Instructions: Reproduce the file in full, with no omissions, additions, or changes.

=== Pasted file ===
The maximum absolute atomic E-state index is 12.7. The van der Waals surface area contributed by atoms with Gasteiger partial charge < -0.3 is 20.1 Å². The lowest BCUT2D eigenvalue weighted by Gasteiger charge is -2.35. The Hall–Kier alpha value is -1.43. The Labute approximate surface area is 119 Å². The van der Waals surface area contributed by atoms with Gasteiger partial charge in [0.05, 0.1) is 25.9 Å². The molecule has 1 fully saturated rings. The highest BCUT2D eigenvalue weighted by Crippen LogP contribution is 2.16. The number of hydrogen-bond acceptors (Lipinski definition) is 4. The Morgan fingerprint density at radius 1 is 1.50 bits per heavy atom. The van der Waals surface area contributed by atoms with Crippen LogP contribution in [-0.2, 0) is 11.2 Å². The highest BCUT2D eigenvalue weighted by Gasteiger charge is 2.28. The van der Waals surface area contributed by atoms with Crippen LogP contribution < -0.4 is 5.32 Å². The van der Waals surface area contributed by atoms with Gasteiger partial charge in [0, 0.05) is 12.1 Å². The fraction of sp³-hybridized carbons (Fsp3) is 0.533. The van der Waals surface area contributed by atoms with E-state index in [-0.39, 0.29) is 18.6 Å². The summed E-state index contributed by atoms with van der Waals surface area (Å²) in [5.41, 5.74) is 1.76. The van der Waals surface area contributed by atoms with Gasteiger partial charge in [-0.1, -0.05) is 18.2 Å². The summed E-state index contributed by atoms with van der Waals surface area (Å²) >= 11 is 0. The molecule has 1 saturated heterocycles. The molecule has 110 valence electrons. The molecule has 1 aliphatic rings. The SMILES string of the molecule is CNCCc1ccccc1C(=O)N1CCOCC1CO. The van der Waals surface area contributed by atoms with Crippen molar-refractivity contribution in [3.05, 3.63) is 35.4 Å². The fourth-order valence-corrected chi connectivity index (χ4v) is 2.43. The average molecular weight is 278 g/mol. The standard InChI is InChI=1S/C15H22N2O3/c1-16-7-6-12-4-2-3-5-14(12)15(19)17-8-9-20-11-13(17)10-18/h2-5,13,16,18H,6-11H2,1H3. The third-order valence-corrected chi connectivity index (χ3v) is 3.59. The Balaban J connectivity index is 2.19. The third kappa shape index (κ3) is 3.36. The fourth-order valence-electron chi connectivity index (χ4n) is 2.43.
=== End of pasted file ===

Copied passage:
The maximum absolute atomic E-state index is 12.7. The van der Waals surface area contributed by atoms with Gasteiger partial charge < -0.3 is 20.1 Å². The lowest BCUT2D eigenvalue weighted by Gasteiger charge is -2.35. The Hall–Kier alpha value is -1.43. The Labute approximate surface area is 119 Å². The van der Waals surface area contributed by atoms with Gasteiger partial charge in [0.05, 0.1) is 25.9 Å². The molecule has 1 fully saturated rings. The highest BCUT2D eigenvalue weighted by Crippen LogP contribution is 2.16. The number of hydrogen-bond acceptors (Lipinski definition) is 4. The Morgan fingerprint density at radius 1 is 1.50 bits per heavy atom. The van der Waals surface area contributed by atoms with Crippen LogP contribution in [-0.2, 0) is 11.2 Å². The highest BCUT2D eigenvalue weighted by Gasteiger charge is 2.28. The van der Waals surface area contributed by atoms with Crippen LogP contribution < -0.4 is 5.32 Å². The van der Waals surface area contributed by atoms with Gasteiger partial charge in [0, 0.05) is 12.1 Å². The fraction of sp³-hybridized carbons (Fsp3) is 0.533. The van der Waals surface area contributed by atoms with E-state index in [-0.39, 0.29) is 18.6 Å². The summed E-state index contributed by atoms with van der Waals surface area (Å²) in [5.41, 5.74) is 1.76. The van der Waals surface area contributed by atoms with Gasteiger partial charge in [-0.1, -0.05) is 18.2 Å². The summed E-state index contributed by atoms with van der Waals surface area (Å²) >= 11 is 0. The molecule has 1 saturated heterocycles. The molecule has 110 valence electrons. The molecule has 1 aliphatic rings. The SMILES string of the molecule is CNCCc1ccccc1C(=O)N1CCOCC1CO. The van der Waals surface area contributed by atoms with Crippen molar-refractivity contribution in [3.05, 3.63) is 35.4 Å². The fourth-order valence-corrected chi connectivity index (χ4v) is 2.43. The average molecular weight is 278 g/mol. The standard InChI is InChI=1S/C15H22N2O3/c1-16-7-6-12-4-2-3-5-14(12)15(19)17-8-9-20-11-13(17)10-18/h2-5,13,16,18H,6-11H2,1H3. The third-order valence-corrected chi connectivity index (χ3v) is 3.59. The Balaban J connectivity index is 2.19. The third kappa shape index (κ3) is 3.36. The fourth-order valence-electron chi connectivity index (χ4n) is 2.43.